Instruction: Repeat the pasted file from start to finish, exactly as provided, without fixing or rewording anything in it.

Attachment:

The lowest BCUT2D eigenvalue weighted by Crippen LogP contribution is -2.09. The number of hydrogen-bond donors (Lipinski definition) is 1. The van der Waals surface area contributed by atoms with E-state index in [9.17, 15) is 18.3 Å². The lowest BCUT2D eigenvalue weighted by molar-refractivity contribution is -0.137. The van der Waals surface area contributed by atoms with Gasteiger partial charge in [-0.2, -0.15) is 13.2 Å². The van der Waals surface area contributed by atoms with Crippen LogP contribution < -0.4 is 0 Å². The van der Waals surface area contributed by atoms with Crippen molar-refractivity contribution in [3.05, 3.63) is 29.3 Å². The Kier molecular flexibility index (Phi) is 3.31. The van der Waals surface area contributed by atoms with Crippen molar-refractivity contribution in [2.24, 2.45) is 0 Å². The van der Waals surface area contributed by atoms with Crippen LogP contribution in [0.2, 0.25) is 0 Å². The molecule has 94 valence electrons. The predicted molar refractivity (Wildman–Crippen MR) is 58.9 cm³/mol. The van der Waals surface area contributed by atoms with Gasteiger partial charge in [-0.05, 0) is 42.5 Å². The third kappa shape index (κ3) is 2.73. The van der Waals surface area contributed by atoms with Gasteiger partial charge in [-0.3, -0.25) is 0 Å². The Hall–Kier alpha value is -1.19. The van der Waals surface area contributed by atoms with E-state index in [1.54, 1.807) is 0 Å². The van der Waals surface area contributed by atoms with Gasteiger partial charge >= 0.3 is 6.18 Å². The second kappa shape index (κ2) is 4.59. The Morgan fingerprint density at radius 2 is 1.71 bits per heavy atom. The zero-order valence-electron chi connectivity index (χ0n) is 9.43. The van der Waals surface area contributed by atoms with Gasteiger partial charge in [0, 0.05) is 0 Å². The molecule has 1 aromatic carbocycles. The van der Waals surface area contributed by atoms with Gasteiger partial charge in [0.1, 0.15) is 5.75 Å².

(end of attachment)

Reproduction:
The lowest BCUT2D eigenvalue weighted by Crippen LogP contribution is -2.09. The number of hydrogen-bond donors (Lipinski definition) is 1. The van der Waals surface area contributed by atoms with E-state index in [9.17, 15) is 18.3 Å². The lowest BCUT2D eigenvalue weighted by molar-refractivity contribution is -0.137. The van der Waals surface area contributed by atoms with Gasteiger partial charge in [-0.2, -0.15) is 13.2 Å². The van der Waals surface area contributed by atoms with Crippen LogP contribution < -0.4 is 0 Å². The van der Waals surface area contributed by atoms with Crippen molar-refractivity contribution in [3.05, 3.63) is 29.3 Å². The Kier molecular flexibility index (Phi) is 3.31. The van der Waals surface area contributed by atoms with Crippen molar-refractivity contribution in [2.24, 2.45) is 0 Å². The van der Waals surface area contributed by atoms with Crippen LogP contribution in [0.2, 0.25) is 0 Å². The molecule has 94 valence electrons. The predicted molar refractivity (Wildman–Crippen MR) is 58.9 cm³/mol. The van der Waals surface area contributed by atoms with Gasteiger partial charge in [-0.05, 0) is 42.5 Å². The third kappa shape index (κ3) is 2.73. The van der Waals surface area contributed by atoms with Gasteiger partial charge in [-0.3, -0.25) is 0 Å². The Hall–Kier alpha value is -1.19. The van der Waals surface area contributed by atoms with E-state index in [1.54, 1.807) is 0 Å². The van der Waals surface area contributed by atoms with Gasteiger partial charge >= 0.3 is 6.18 Å². The second kappa shape index (κ2) is 4.59. The Morgan fingerprint density at radius 2 is 1.71 bits per heavy atom. The zero-order valence-electron chi connectivity index (χ0n) is 9.43. The van der Waals surface area contributed by atoms with Gasteiger partial charge in [0, 0.05) is 0 Å². The molecule has 1 aromatic carbocycles. The van der Waals surface area contributed by atoms with Gasteiger partial charge in [0.1, 0.15) is 5.75 Å².